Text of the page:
A no-nonsense workbook. A common theme among reviewers and commenters is that if you put in the work, the book will work for you. I flipped through the Amazon preview of the book and had a good chuckle about some of the pages. One asks simply: “Do you feel like crying?”, with checkboxes for “Yes - That’s ok, have a little cry now” and “No - Seriously? That’s cool! But maybe you should have a cry anyway?”. And then the next page has ideas for places to cry in. I already love it.

9.  The Life-Changing Magic of Tidying Up: The Japanese Art of Decluttering and Organizing by Marie Kondo

Marie Kondo is practically a celebrity in the world of minimalism, and I actually first heard about her on The Minimalists podcast (btw, I love podcasts). Besides just being an immensely inspiring person (who ever said that being an organizing consultant couldn’t turn into an incredible career?), the glowing reviews of people who, for example, locked themselves in their “house for 6 straight weeks” and completely changed their lives by drastically reducing their possessions makes me look around my room with a sudden fire to throw everything away.


YouTube, like most places you can visit on the Internet, can suck your energy/enthusiasm straight out of you. For example, if you get caught in the trap of clicking around on links and end up reading an article on the best types of zipper for waterproof backpacks when all you were trying to find out is whether you can get polyester wet (true story).

BUT, if you use the Internet/YouTube mindfully (setting timers for how long you’ll watch, resisting the urge to stray off topic, etc.) it can be an immensely inspiring resource.

How to Get Your Life Together | Self Care Routine ✨ - Rowena Tsai

Gosh, I just discovered Rowena’s YouTube channel and I already love her. This girl gives you practical tips for day to day self care in such a calming voice.

Self Care Date | My Reset Routine 🐱✨ - Lavendaire  

The editing on this video is just… so good. Just so good. Everything is so smooth, so carefully filmed. I love this video because we all know that feeling when our life is just like asldkjfkdjflksj; and we need to do something ASAP to get back on the right track. In such instances, simply drinking a glass of water or doing a 5-minute meditation won’t help. You need something MORE. And Aileen beautifully explains the full routine that she followed when she felt this way.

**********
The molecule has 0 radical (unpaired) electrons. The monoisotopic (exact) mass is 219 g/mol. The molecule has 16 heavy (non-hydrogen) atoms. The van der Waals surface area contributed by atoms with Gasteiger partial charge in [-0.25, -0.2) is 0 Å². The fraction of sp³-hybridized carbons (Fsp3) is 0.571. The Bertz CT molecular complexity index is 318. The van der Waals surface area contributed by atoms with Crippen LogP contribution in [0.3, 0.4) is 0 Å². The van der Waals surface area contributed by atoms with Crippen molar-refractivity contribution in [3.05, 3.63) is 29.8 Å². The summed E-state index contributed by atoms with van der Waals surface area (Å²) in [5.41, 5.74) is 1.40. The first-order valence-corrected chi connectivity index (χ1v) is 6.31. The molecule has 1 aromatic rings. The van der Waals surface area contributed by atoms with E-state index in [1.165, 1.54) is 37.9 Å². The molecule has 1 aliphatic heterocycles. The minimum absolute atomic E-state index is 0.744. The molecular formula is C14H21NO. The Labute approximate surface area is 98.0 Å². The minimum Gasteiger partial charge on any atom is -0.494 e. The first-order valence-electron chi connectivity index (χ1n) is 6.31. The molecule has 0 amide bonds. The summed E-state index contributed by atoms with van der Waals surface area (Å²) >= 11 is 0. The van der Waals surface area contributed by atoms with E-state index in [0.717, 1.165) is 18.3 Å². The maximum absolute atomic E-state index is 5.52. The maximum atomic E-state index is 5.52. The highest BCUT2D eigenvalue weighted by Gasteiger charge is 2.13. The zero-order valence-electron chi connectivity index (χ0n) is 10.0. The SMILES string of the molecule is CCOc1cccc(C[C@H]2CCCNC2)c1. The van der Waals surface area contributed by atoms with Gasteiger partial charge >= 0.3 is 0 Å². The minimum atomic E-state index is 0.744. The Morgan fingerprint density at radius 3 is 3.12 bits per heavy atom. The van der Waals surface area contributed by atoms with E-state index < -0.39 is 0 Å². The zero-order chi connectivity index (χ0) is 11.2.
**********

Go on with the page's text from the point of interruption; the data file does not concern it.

Self Love Yoga | Full Class | Yoga With Adriene

If you have never watched Yoga with Adriene, two questions 1. Who even are you? and 2. Why are you not getting your yoga mat out at this very moment? This may be a self love yoga class but EVERY Yoga with Adriene video is an emotional adventure led by someone who I am convinced is the best yoga teacher on this planet, so you won’t go wrong no matter what video you choose.

People Share Their Self-Care Routines - BuzzFeedBlue

Ah, good old Buzzfeed. Sometimes it’s really nice just to listen to other, real people talk about self care. It can remind you that you aren’t alone. You aren’t the only person struggling with taking care of yourself and trying to figure out how to deal with sadness, and that is a beautiful thing.

Ending the pursuit of perfection | Iskra Lawrence | TEDxUniversityofNevada

I only quickly previewed this video but just that bit nearly made me cry. I want to be friends with Iskra.

How to practice emotional hygiene | Guy Winch | TEDxLinnaeusUniversity

A talk that focuses on how much we value our physical health, and have all sorts of tools to treat our bumps and scrapes, but don’t give our psychological health nearly the same importance. Why?


The Hygge Game

Wow, someone actually made a game. As soon as I saw this, my immediate reaction was: “This is the exact opposite of Cards Against Humanity”. Perhaps after a round of the terribly disgusting (and absolutely hilarious) card game, you could balance that out with some “hyggeligt” conversations with your friends?



Happy People: A Year in the Taiga

A cold, rural village in the wilderness may not seem like the ideal setting for self-care and happiness, so what makes its people happy?


Gotta love a concisely named movie. This documentary is about happiness, all the way “from the swamps of Louisiana to the slums of Kolkata”.

Planet Earth

Sometimes you just need to shut your mind off and sit in awe of the intricacies of our planet and its life to realize that your daily little stressors are insignificant in the grand scope of things. Planet Earth always manages to put me in a trance.


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You Feel Like Shit

Hey, it happens. This website takes you through an interactive “choose your own adventure” style quiz, prompting you to check on various aspects of your well-being that you may have left unconsidered. Have you eaten in the last 4 hours? Have you taken your medications? Etc.

45 Simple Self-Care Practices - Tiny Buddha

A Simple Guide to Self-Care - The Atlantic

A History of Self-Care - Slate

Why Self Care Is So Important - LifeHacker

31 Acts Of Necessary Self-Care (That Cost Literally Nothing) - Girlboss

Well, another extremely long blog post, done and dusted! I, of course, don’t expect anyone to read all of these blog posts word for word. This is a resource, a reference. I hope you find use from skimming this and clicking around on the links.

Let me know if you have read/watched/visited any of these! What would you add to the list?

Thank you for reading, and as always, Take good care of yourself.